Bleed: When the book goes to print, you need to be within the bleed margins in order to avoid having some of your text or graphics cut off. Your publisher or print-on-demand service should provide you with information about bleed margins based on the size of book you’ve specified.

You will also need to determine if the graphics that you choose to have in your print book need to be in color. Not only is color printing more expensive, but the quality of the paper you choose for the printing itself may need to be upgraded.

A “cheap” paperback can be printed on low-cost uncoated paper. A photography book may need to be on glossy white 100-pound stock. There are a lot of decisions you will need to make if your book is custom or specialty, but for most fiction indie authors, it’s simply a matter of uploading your PDF or EPUB and reviewing the proof.

How to Create a Book Cover That Sells the Book

Whether you are creating an ebook or a print book, the cover design is an essential piece of the publishing – and marketing – puzzle. If you are not comfortable creating your own cover design or don’t understand the marketing psychology behind a good book cover design, it is one of the services we strongly recommend you outsource to someone who does.

Derek Murphy offers a powerful case study on what the difference a cover makes – sometimes doubling sales. The long-term sales impact of the right cover can make a major difference.

When you’re considering the design of your ebook cover, consider these factors:

  • Can you read the book title and author’s name?
  • Does the cover at least tease at the topic of the book?
  • Get feedback!

Test Covers with Beta Readers

Don’t rely on just your own opinion when choosing your ebook and book cover. It’s important to get feedback and perspective from others. Your beta readers – the people who volunteer to read your book and give you feedback before you finalize it for publishing – are often a great resource for this.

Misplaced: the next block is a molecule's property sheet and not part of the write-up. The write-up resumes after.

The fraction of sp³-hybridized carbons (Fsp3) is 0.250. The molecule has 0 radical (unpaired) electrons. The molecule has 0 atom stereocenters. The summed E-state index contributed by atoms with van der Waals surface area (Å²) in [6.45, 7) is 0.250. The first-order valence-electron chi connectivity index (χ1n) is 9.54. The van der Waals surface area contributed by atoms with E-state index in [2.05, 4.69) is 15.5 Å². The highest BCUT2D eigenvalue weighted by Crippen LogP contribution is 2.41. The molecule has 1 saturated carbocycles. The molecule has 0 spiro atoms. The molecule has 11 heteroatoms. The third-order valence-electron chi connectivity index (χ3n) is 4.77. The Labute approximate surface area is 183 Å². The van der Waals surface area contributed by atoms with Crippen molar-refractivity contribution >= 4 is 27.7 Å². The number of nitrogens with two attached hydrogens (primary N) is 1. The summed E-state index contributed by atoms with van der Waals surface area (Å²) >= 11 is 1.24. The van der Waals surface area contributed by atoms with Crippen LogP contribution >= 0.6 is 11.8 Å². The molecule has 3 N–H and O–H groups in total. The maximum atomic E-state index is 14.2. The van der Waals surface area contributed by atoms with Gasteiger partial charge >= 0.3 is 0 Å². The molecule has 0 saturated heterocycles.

If you outsource your ebook design, most designers will give you 3-5 designs to choose from. If you create your own, you should do the same. Experiment with colors, fonts, background images, teaser text, and more. Your cover should grab attention, generate interest, make people want to click and read more, and be legible.

For fun, have a look at the cover designs Portersquare Books claims are the best covers of all time. Whether they are the best or not, they do all have elements that inspire readers to look further.

eBook vs Print Cover Design

For ebooks, you will only need to focus on the front cover. Print books also require a spine and back cover. The back cover normally contains a synopsis of the book and sometimes a blurb about the author. The design from the front cover – or at least the color scheme – should carry through to the spine and the back cover.

Formatting an eBook Cover

eBook covers must meet minimum specifications. The file type can be .png, .jpg, or .tif. The image should be at least 1400 pixels wideand must be a vertical rectangle in shape. Most publishers want a height/width ratio of 1.6. And while many publishers will accept 150 DPI for images, we recommend 300 DPI for better quality.

Formatting a Print Book Cover

To format your print book cover, there is other information you will need. For example, the number of pages in your book, which depends on the size of the book you choose (6x9, 5x8, etc) will determine how thick the spine is. With print books, you will also need to know the bleed and trim sizes. You can – and should – use the same basic cover design for both your ebook and your print book, but you may have to make minor adjustments for the print book to meet the printer’s specifications.

Most print-on-demand services will provide you with a template from which you can work to ensure you meet the specifications. All publishers will provide you the opportunity to review the proof prior to moving forward with your printing or print-on-demand publishing.

It is crucial to take proof reviews seriously, both for internal graphics and cover reviews. Go through your proofs page by page; take the time to correct even the most minor spacing, graphics, and image resolution issues. The effort you put in before you publish will pay off.